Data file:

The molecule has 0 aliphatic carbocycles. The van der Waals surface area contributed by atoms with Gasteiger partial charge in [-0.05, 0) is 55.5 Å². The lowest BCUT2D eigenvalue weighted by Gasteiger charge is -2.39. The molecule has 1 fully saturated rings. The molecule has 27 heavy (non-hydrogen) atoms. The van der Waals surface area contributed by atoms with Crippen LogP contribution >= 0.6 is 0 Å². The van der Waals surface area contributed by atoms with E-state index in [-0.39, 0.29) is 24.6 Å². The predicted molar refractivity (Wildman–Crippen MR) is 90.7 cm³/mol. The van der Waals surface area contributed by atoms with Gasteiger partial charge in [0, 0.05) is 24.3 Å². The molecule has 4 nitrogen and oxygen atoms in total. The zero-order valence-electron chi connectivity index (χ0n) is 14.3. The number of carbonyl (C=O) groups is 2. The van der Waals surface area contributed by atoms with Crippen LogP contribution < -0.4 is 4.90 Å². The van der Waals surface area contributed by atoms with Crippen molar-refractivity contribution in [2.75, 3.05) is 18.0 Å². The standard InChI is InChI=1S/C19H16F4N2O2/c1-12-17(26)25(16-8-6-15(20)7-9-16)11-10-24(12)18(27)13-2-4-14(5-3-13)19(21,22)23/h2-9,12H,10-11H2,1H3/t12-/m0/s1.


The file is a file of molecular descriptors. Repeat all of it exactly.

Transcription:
The molecule has 0 aliphatic carbocycles. The van der Waals surface area contributed by atoms with Gasteiger partial charge in [-0.05, 0) is 55.5 Å². The lowest BCUT2D eigenvalue weighted by Gasteiger charge is -2.39. The molecule has 1 fully saturated rings. The molecule has 27 heavy (non-hydrogen) atoms. The van der Waals surface area contributed by atoms with Crippen LogP contribution >= 0.6 is 0 Å². The van der Waals surface area contributed by atoms with E-state index in [-0.39, 0.29) is 24.6 Å². The predicted molar refractivity (Wildman–Crippen MR) is 90.7 cm³/mol. The van der Waals surface area contributed by atoms with Gasteiger partial charge in [0, 0.05) is 24.3 Å². The molecule has 4 nitrogen and oxygen atoms in total. The zero-order valence-electron chi connectivity index (χ0n) is 14.3. The number of carbonyl (C=O) groups is 2. The van der Waals surface area contributed by atoms with Crippen LogP contribution < -0.4 is 4.90 Å². The van der Waals surface area contributed by atoms with Crippen molar-refractivity contribution in [2.75, 3.05) is 18.0 Å². The standard InChI is InChI=1S/C19H16F4N2O2/c1-12-17(26)25(16-8-6-15(20)7-9-16)11-10-24(12)18(27)13-2-4-14(5-3-13)19(21,22)23/h2-9,12H,10-11H2,1H3/t12-/m0/s1.